Pindar, Pythian Odes
8.95-97 (tr. Anthony Verity):
Creatures of a day! What is man? What is he not?
He is the dream of a shadow; yet when Zeus-sent
a brilliant light shines upon mankind and their life is serene.
ἐπάμεροι· τί δέ τις; τί δ᾿ οὔ τις; σκιᾶς ὄναρ
ἄνθρωπος. ἀλλ᾿ ὅταν αἴγλα διόσδοτος ἔλθῃ,
λαμπρὸν φέγγος ἔπεστιν ἀνδρῶν καὶ μείλιχος αἰών.
96 ἄνθρωπος (e schol. ad Nem. 6.4) Boeckh: ἄνθρωποι codd.
97 φέγγος ἔπεστιν Heyne: ἔπεστι φέγγος codd.
August Boeckh's Latin translation:
Diem unum viventes! quid tandem est quis? quid non quis? Umbrae somnium homo. Sed quando splendor ab Iove datus venit, fulgens lumen adest hominibus et suavis vita.
C.M. Bowra, Pindar
(Oxford: Clarendon Press, 1954), p. 98:
This αἴγλα διόσδοτος is the highest point in human experience. It can be found in action and in song, in glory and in friendship, in the warmth of generosity and the confidence of controlled power. Men are indeed at the mercy of the gods, but they are often enough merciful, and when they send something of their own radiance to men, then life is transfigured and breaks away from its narrow, temporal limitations. This is the conclusion to which Pindar's long meditations on the relations of gods and men led him, and it is his final answer to his misgivings about the uncertainty and the brevity of the human state.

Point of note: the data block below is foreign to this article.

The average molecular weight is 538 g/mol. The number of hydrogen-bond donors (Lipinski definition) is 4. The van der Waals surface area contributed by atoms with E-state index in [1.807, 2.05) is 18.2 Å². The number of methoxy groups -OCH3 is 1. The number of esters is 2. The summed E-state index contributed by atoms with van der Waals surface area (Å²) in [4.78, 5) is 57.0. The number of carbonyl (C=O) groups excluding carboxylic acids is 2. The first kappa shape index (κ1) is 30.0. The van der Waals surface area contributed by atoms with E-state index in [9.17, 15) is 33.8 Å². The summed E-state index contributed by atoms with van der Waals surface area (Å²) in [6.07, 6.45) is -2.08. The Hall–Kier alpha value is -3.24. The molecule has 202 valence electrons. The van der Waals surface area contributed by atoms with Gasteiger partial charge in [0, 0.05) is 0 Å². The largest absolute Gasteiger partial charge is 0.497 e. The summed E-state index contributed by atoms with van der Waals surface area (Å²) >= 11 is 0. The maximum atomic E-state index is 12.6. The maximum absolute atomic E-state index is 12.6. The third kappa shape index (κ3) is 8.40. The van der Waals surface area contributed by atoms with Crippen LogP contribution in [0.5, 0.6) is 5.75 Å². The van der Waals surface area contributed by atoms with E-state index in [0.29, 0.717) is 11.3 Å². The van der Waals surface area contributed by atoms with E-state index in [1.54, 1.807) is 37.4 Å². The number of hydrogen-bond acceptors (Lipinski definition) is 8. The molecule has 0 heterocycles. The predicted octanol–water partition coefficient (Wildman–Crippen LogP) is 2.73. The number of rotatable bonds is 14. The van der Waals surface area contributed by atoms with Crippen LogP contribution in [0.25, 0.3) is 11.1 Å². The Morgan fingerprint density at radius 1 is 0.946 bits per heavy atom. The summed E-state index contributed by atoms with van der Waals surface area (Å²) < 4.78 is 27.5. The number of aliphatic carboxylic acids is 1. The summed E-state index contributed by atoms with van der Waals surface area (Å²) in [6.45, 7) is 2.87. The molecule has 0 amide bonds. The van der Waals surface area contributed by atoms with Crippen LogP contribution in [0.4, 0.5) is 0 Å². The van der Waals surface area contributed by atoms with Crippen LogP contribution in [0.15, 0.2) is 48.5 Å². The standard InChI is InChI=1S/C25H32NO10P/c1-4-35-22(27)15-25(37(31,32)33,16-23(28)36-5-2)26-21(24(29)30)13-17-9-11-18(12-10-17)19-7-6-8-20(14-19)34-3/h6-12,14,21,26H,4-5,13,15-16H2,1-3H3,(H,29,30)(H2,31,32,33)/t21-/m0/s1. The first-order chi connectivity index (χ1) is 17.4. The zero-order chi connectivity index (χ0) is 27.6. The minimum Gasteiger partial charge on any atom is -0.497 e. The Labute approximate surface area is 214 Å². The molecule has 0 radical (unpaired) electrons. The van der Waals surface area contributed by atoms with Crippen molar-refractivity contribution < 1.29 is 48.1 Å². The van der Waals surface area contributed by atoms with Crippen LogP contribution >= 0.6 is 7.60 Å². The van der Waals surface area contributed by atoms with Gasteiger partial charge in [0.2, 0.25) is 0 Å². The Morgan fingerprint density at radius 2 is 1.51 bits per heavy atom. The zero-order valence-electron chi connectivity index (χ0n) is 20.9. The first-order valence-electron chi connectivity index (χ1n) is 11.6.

Hermann Fränkel, Early Greek Poetry and Philosophy
, tr. Moses Hadas and James Willis (New York: Harcourt Brace Jovanovich, 1975), p. 500:
The epode begins abruptly with the word which contains the essence of that view of human nature: 'creatures of the day'. As the day changes, so do we change; we are not really anything, since there is nothing into which we cannot at some time be changed: 'What is man, and what is he not?' Since we have no firm and enduring substance, we are dreaming shadows in a dreamer's mind.16 This is expressed by Pindar in a verse which for weight and brevity has no rival even in his poetry. He then comforts his hearers again by swinging back to the brilliant fortune and delightful existence which a favorable day sent by the gods can bring to us—such a day as that which has now dawned for the young Aristomenes and the people of Aegina.17
16 The conclusion that anything liable to change was unreal was developed to its ultimate consequences by Pindar's contemporary Panncnides. In his philosophy phenomena (and men along with them) are no more than phantoms (see above p. 353ff.).
17 Pindar will not bear of any other consolation for the basic nothingness of man except that pride and rejoicing are very pleasant while they last. He does not seek to interfere with extremities of joy and sorrow, unlike Archilochus, who in the fragment cited above (n. 13) urges that they should be moderated (fr. 67): 'Do not rejoice nor be cast down too much.'
Fränkel understood ἐπάμεροι
) to mean "subject to the (changing) day, variable." See also his article "Man's 'Ephemeros' Nature According to Pindar and Others," Transactions and Proceedings of the American Philological Association
77 (1946) 131-145. For a defence of the traditional meaning "short-lived," see Matthew W. Dickie, "On the Meaning of ἐφήμερος
," Illinois Classical Studies
1 (1976) 7-14.